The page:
#Washington; #USHolocaustMemorialMuseum; #PreventGenocide; #antisemitism; #disabilityAwareness; #Boethics
Washington (US)/Canadian-Media: The Holocaust was the systematic, state-sponsored persecution and murder of six million Jews by the Nazi regime and its allies and collaborators. The US Holocaust Memorial Museum teaches millions of people each year about the dangers of unchecked hatred and the need to prevent genocide. Learn more about the Holocaust, antisemitism, and genocide below.
US Holocaust Memorial Museum. Image credit: Wikipedia
Co-presented with Washington National Cathedral and the Elie Wiesel Foundation for Humanity 'A Voice of Conscience: Honoring the Life and Legacy of Elie Wiesel' is a free virtual event requiring registration would be showcased on Oct 12,
A carved stone bust of Holocaust survivor, author, and human rights champion Elie Wiesel joins likenesses of Rosa Parks and Eleanor Roosevelt, among others, on the Washington National Cathedral’s Human Rights Porch. Image credit: Danielle Thomas/Washington National Cathedral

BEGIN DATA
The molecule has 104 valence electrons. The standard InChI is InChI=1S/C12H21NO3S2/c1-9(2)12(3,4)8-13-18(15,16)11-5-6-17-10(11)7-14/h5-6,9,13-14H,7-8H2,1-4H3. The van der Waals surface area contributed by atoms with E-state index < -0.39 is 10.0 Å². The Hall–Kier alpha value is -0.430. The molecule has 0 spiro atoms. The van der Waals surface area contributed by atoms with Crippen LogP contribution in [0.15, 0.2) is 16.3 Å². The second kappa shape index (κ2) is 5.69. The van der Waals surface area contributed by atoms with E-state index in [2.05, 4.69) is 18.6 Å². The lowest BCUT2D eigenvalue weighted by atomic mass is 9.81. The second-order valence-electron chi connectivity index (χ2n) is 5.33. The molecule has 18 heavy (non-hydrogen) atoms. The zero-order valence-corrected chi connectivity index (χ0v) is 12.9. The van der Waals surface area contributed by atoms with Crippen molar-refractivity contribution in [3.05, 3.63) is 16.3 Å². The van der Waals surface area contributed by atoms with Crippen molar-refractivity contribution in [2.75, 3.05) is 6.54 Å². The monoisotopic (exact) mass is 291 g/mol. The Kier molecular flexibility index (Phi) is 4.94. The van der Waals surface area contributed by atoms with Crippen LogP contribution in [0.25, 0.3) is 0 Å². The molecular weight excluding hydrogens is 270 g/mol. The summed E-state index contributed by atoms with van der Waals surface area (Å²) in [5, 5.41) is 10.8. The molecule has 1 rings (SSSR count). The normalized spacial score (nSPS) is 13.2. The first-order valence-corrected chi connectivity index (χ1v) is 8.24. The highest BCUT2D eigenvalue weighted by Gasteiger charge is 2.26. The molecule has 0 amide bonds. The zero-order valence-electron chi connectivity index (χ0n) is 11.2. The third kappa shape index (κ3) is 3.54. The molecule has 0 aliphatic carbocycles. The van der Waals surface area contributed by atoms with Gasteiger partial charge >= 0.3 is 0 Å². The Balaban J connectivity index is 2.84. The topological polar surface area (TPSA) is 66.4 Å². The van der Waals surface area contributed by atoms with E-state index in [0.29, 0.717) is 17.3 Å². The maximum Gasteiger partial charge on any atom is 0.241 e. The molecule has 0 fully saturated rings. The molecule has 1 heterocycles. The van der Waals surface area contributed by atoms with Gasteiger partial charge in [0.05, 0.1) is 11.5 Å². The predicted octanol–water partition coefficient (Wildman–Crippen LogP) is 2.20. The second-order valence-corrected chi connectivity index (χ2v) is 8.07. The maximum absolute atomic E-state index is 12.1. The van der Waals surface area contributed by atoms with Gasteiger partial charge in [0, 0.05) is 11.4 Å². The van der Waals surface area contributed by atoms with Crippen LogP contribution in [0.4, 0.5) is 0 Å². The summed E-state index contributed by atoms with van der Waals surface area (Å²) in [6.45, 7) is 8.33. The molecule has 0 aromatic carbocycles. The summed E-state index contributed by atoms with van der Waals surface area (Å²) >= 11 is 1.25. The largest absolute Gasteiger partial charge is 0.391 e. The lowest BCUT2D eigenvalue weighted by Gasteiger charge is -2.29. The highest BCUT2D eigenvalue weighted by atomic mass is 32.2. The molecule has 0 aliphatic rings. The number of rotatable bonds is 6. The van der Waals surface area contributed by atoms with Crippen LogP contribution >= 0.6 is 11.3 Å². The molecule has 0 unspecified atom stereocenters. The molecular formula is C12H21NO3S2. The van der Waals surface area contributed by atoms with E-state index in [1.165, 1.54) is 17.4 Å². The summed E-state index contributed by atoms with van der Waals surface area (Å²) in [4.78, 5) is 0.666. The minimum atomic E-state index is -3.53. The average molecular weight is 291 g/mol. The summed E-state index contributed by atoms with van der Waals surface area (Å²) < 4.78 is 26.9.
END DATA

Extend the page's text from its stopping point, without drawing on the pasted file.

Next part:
This event is held to honor Elie Wiesel’s legacy to defend human rights and combat indifference and intolerance. The Washington National Cathedral added a stone carving to honor him to its Human Rights Porch in April.
The Cathedral and the Museum, in conjunction with the Elie Wiesel Foundation, celebrate Wiesel’s enduring impact as a survivor, teacher, and international voice of conscience.
At this time of rising antisemitism, racism, and group-targeted violence, a reminder of Wiesel’s commitment to the dignity of all people is both timely and necessary. Jon Meacham, the Cathedral’s canon historian, will host leaders across generations in a discussion about Wiesel and the continuing fight for religious freedom, interfaith understanding, and respect for our common humanity.
The Very Rev. Randolph Marshall Hollerith, Dean, Washington National Cathedral
Sara J. Bloomfield, Director, United States Holocaust Memorial Museum
Elisha Wiesel, The Elie Wiesel Foundation for Humanity
Marion Wiesel, The Elie Wiesel Foundation for Humanity
Jon Meacham, Canon Historian, Washington National Cathedral